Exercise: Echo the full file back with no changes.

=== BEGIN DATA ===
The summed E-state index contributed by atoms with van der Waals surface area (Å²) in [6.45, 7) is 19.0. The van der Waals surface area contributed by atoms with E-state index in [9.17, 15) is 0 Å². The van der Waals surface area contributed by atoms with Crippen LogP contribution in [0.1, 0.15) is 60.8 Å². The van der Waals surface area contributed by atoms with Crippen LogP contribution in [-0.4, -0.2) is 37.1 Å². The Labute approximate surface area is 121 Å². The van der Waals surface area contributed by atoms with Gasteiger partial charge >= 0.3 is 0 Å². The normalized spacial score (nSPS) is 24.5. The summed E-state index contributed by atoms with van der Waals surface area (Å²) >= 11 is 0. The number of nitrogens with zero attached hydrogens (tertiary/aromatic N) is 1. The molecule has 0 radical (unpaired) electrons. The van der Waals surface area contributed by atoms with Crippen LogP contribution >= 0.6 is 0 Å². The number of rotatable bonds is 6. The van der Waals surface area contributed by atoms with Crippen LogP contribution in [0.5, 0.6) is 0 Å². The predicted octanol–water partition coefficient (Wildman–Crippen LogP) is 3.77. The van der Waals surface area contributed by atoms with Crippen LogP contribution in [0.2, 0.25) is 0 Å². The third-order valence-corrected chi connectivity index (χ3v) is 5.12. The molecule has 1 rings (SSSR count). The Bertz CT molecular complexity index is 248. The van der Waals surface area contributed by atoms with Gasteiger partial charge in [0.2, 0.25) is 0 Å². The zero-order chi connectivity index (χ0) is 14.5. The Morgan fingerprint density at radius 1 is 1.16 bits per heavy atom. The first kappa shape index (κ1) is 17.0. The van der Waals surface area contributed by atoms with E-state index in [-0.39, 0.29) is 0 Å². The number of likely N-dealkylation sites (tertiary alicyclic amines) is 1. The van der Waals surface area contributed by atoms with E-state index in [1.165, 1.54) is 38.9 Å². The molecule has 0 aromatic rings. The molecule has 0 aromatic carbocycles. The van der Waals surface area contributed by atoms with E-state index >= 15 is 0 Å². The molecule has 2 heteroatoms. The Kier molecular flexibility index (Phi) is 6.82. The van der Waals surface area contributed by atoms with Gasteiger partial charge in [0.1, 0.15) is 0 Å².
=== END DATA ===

The summed E-state index contributed by atoms with van der Waals surface area (Å²) in [6.45, 7) is 19.0. The van der Waals surface area contributed by atoms with E-state index in [9.17, 15) is 0 Å². The van der Waals surface area contributed by atoms with Crippen LogP contribution in [0.1, 0.15) is 60.8 Å². The van der Waals surface area contributed by atoms with Crippen LogP contribution in [-0.4, -0.2) is 37.1 Å². The Labute approximate surface area is 121 Å². The van der Waals surface area contributed by atoms with Gasteiger partial charge >= 0.3 is 0 Å². The normalized spacial score (nSPS) is 24.5. The summed E-state index contributed by atoms with van der Waals surface area (Å²) >= 11 is 0. The number of nitrogens with zero attached hydrogens (tertiary/aromatic N) is 1. The molecule has 0 radical (unpaired) electrons. The van der Waals surface area contributed by atoms with Crippen LogP contribution >= 0.6 is 0 Å². The number of rotatable bonds is 6. The van der Waals surface area contributed by atoms with Crippen LogP contribution in [0.5, 0.6) is 0 Å². The predicted octanol–water partition coefficient (Wildman–Crippen LogP) is 3.77. The van der Waals surface area contributed by atoms with Crippen LogP contribution in [0.2, 0.25) is 0 Å². The third-order valence-corrected chi connectivity index (χ3v) is 5.12. The molecule has 1 rings (SSSR count). The Bertz CT molecular complexity index is 248. The van der Waals surface area contributed by atoms with Gasteiger partial charge in [0.2, 0.25) is 0 Å². The zero-order chi connectivity index (χ0) is 14.5. The Morgan fingerprint density at radius 1 is 1.16 bits per heavy atom. The first kappa shape index (κ1) is 17.0. The van der Waals surface area contributed by atoms with E-state index in [-0.39, 0.29) is 0 Å². The number of likely N-dealkylation sites (tertiary alicyclic amines) is 1. The van der Waals surface area contributed by atoms with E-state index in [1.165, 1.54) is 38.9 Å². The molecule has 0 aromatic rings. The molecule has 0 aromatic carbocycles. The van der Waals surface area contributed by atoms with E-state index >= 15 is 0 Å². The molecule has 2 heteroatoms. The Kier molecular flexibility index (Phi) is 6.82. The van der Waals surface area contributed by atoms with Gasteiger partial charge in [0.1, 0.15) is 0 Å².